An Australian journalist, Neville Maxwell, created turbulence by targeting Nehru’s China Policy and its impact on the India –China war 1962. But most of the shocking revelations reported the Hendersm Brooks- Bhagat Report are already in the book Foundations of Misery in the chapter “Himalayan Blunder” published months back by Rajnikant Puranaik. We are giving stunning facts about the war given by the author in his book as a series:
Till 1954, the Indian maps showed the Ladakh-Tibet borders as “Boundary Undefined”. However, after July 1954, the Indian maps were changed unilaterally by India, at the instance of Nehru, and started showing clear borders that included Aksai Chin.
The McMahon Line
In 1913-1914, Shimla Convention, the McMahon Line was not the main, but the subsidiary issue of the Shimla Convention. The main issue was Inner/Outer Tibet.
The Indo-Tibet border in the North-east—the McMahon Line—was discussed and finalised between British-India and Tibet, as it concerned the border of the Outer Tibet which was to be under the Dalai Lama. China was not involved in it—perhaps it was not invited—although when Ivan Chen of China initialled the draft Convention on April 27, 2014, he also initialled the annexed map showing the boundaries of the Inner and the Outer Tibet that included the southern boundary of the Outer Tibet that came to be known as the McMahon Line. However, two days later, on April 29, 2014, on account of differences with Tibet on the dividing line between the Outer and the Inner Tibet, China repudiated Ivan Chen’s action and refused to proceed with full signature—which alone would have made it binding upon them.
At that time, China did not bother about the McMahon Line or raised any objections on it, mainly because the Convention was actually about Outer and Inner Tibet, and not about the boundary between India and Outer Tibet. Even if China did not sign the Convention, can the fact that China did not object to the McMahon Line then be construed to mean it was later stopped from raising objections to it? Perhaps—it depends upon the interpretation.
Incidentally, the text of the draft Convention or that of the final Convention did not specifically and explicitly talk about the Indo-Tibetan border or the McMahon Line at all; the Line was shown only in the annexed map. Article IX of the Convention stated: “For the purpose of the present Convention the borders of Tibet, and the boundary between Outer and Inner Tibet, shall be shown in red and blue respectively on the map attached hereto.”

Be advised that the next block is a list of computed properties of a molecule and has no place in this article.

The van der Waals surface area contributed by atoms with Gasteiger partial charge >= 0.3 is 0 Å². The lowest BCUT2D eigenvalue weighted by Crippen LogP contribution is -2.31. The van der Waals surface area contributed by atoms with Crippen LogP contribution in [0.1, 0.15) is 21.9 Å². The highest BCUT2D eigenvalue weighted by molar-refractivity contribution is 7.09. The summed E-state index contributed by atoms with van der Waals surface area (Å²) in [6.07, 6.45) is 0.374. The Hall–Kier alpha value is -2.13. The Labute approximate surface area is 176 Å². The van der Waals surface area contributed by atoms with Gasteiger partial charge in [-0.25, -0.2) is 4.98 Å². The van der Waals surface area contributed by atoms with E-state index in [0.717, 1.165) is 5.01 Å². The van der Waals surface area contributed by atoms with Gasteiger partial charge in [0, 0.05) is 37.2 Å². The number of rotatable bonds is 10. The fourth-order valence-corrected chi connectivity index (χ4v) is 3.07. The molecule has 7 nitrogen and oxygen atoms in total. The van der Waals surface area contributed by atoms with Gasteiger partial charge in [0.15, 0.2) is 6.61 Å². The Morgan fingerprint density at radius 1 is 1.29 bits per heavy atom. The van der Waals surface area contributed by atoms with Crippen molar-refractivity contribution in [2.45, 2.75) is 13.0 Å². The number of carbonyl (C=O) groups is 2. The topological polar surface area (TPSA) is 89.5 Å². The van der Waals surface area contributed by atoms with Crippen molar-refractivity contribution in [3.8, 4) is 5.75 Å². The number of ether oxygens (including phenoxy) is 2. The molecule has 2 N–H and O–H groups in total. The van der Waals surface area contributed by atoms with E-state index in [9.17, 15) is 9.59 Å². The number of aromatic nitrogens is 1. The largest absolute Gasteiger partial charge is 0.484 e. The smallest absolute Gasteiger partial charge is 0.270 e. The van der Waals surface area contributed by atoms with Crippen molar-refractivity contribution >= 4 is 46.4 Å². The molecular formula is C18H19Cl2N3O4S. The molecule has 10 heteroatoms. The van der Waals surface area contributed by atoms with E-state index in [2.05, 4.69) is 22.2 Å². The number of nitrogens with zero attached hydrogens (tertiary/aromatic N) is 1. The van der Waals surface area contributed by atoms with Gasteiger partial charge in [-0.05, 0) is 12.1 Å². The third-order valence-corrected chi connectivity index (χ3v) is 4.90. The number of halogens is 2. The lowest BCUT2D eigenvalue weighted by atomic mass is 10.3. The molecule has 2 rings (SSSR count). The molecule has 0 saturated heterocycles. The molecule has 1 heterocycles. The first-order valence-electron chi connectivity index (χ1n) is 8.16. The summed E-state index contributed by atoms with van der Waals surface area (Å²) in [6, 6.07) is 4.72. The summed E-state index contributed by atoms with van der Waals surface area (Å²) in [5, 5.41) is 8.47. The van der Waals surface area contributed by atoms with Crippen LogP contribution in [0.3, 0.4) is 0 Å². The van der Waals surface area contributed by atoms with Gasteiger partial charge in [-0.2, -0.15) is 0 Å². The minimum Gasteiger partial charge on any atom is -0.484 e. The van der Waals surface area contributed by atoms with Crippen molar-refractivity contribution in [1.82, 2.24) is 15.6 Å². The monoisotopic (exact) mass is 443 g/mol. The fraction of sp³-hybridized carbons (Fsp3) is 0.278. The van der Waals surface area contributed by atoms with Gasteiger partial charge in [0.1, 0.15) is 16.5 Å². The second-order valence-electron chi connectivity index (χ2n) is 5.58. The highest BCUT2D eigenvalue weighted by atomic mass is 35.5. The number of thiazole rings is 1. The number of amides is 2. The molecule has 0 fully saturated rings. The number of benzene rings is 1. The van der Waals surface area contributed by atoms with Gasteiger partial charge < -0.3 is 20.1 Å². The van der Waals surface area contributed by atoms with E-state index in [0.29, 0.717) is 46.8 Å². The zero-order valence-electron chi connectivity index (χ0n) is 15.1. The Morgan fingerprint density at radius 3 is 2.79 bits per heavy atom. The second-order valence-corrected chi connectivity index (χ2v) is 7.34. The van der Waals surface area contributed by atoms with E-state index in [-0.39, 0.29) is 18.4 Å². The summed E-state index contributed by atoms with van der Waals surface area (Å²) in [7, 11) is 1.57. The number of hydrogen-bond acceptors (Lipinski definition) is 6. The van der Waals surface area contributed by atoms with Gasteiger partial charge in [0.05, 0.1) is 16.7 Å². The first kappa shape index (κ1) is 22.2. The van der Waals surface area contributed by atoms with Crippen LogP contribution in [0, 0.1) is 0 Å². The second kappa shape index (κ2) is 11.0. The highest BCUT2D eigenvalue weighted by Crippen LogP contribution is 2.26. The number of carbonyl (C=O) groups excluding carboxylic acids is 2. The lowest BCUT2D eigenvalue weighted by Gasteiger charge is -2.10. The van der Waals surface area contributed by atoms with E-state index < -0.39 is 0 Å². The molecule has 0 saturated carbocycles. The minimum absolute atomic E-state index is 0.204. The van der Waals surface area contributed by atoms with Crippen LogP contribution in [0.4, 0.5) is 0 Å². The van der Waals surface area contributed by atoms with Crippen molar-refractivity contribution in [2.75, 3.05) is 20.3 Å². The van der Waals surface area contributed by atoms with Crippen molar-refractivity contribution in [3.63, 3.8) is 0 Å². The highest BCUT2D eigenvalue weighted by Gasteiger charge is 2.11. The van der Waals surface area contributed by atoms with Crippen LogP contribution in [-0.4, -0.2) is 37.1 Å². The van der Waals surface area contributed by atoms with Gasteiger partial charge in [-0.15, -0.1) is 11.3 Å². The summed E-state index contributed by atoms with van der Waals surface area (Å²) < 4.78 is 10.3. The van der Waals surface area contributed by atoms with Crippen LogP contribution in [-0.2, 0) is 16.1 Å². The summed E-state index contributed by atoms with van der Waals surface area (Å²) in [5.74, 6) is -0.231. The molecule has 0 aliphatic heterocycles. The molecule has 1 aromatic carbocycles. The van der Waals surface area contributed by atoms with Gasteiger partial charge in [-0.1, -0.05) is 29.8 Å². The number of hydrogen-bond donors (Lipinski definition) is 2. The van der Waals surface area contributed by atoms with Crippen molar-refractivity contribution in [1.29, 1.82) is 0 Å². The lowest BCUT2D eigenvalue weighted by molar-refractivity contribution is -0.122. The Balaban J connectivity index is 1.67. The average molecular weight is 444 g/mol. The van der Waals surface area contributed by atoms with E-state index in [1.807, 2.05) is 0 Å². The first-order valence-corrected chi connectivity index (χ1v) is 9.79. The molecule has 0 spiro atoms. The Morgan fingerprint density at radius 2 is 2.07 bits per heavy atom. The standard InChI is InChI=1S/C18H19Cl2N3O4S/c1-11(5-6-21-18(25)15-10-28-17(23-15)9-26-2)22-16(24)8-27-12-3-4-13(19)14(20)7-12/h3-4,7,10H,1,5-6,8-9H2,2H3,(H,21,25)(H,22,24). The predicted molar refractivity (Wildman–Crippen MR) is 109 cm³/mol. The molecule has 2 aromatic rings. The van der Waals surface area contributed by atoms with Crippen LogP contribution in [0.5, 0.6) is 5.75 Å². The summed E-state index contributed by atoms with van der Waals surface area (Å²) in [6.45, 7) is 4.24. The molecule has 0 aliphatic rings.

Britain and Tibet signed the Convention on July 3, 1914. China did not sign it. The new Anglo-Tibetan Trade Regulation, giving considerable rights to Britain, was also signed on July 3, 1914, and it remained in force—independent India inherited the rights—till it was replaced by the Panchsheel in 1954.
Through the McMahon Line, McMahon had effectively advanced the borders of British-India added 50,000 odd square miles of territory, further north that was till then administered by Tibet, including Tawang, that had the famous Tibetan-Buddhist monastery. Tawang was on the trade-route and British desired control over it. Though reluctant, Tibet agreed to the give-away as a bargain for its rights on the Outer Tibet, which was the main subject of the Convention.Later, the Tibetans claimed they had most reluctantly agreed for Tawang and other areas, which till then were theirs, as part of British-India. Since China had refused to sign the Convention, the Tibetans had a right on Outer/Inner Tibet, Tawang and such other areas relinquished by them.
Incidentally, soon after independence, when the Indian Government wrote to the Tibetan Government informing them that as the successor government to the British, the British rights and obligations under their treaties with Tibet would rest with the independent Indian Government-Tibetan Government responded by asking for return of the territories on its boundary acquired by the British, including Ladakh, Bhutan, Sikkim, Darjeeling and so on.
But, of course, with India having agreed to Tibet being a part of China, and not an independent nation, a doubt was implicitly cast upon the validity of such treaties, which were agreed to by Tibet, but not by China. India effectively did a self-goal through its Tibet policy. Dalai Lama in fact made a statement to the effect that to deny the independent sovereign status of Tibet at the time of the Shimla Convention of 1914 when the McMahon Line was agreed upon deny the validity of the McMahon Line itself. The McMahon Line was marked on a map by a pen, but till 1954, it was not surveyed and demarcated on the ground. The Indian maps showed it as a dashed/broken-line. However, after July 1954, the Indian maps began showing it as a solid line indicating it was well-demarcated—at the instance of Nehru!
(The writer is author of Foundations of Misery, Part-1: India, 1947-64)